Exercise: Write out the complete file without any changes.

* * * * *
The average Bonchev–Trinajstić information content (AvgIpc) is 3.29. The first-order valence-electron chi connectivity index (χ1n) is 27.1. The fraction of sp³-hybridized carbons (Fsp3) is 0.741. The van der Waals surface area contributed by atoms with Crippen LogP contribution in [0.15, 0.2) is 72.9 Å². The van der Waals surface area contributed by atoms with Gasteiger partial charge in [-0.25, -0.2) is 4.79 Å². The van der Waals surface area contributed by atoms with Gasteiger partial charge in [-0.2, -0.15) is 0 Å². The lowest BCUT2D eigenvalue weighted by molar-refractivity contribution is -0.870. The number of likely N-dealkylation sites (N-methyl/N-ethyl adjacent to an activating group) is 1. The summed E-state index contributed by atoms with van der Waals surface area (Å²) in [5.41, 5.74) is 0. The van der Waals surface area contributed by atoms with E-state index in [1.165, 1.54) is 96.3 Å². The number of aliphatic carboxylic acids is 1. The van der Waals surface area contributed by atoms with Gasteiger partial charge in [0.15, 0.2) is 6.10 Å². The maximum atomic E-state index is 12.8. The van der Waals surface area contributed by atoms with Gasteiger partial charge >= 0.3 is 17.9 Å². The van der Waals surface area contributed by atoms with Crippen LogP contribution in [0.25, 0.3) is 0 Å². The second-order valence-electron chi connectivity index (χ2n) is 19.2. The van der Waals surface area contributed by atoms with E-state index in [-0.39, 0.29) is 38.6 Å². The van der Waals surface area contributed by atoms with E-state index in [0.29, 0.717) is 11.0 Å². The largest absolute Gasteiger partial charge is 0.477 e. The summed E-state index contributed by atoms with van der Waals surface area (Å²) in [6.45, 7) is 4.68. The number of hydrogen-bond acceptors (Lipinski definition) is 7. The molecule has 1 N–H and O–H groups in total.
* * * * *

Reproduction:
The average Bonchev–Trinajstić information content (AvgIpc) is 3.29. The first-order valence-electron chi connectivity index (χ1n) is 27.1. The fraction of sp³-hybridized carbons (Fsp3) is 0.741. The van der Waals surface area contributed by atoms with Crippen LogP contribution in [0.15, 0.2) is 72.9 Å². The van der Waals surface area contributed by atoms with Gasteiger partial charge in [-0.25, -0.2) is 4.79 Å². The van der Waals surface area contributed by atoms with Gasteiger partial charge in [-0.2, -0.15) is 0 Å². The lowest BCUT2D eigenvalue weighted by molar-refractivity contribution is -0.870. The number of likely N-dealkylation sites (N-methyl/N-ethyl adjacent to an activating group) is 1. The summed E-state index contributed by atoms with van der Waals surface area (Å²) in [5.41, 5.74) is 0. The van der Waals surface area contributed by atoms with E-state index in [1.165, 1.54) is 96.3 Å². The number of aliphatic carboxylic acids is 1. The van der Waals surface area contributed by atoms with Gasteiger partial charge in [0.15, 0.2) is 6.10 Å². The maximum atomic E-state index is 12.8. The van der Waals surface area contributed by atoms with Gasteiger partial charge >= 0.3 is 17.9 Å². The van der Waals surface area contributed by atoms with Crippen LogP contribution in [0.25, 0.3) is 0 Å². The second-order valence-electron chi connectivity index (χ2n) is 19.2. The van der Waals surface area contributed by atoms with E-state index in [-0.39, 0.29) is 38.6 Å². The van der Waals surface area contributed by atoms with E-state index in [0.29, 0.717) is 11.0 Å². The largest absolute Gasteiger partial charge is 0.477 e. The summed E-state index contributed by atoms with van der Waals surface area (Å²) in [6.45, 7) is 4.68. The number of hydrogen-bond acceptors (Lipinski definition) is 7. The molecule has 1 N–H and O–H groups in total.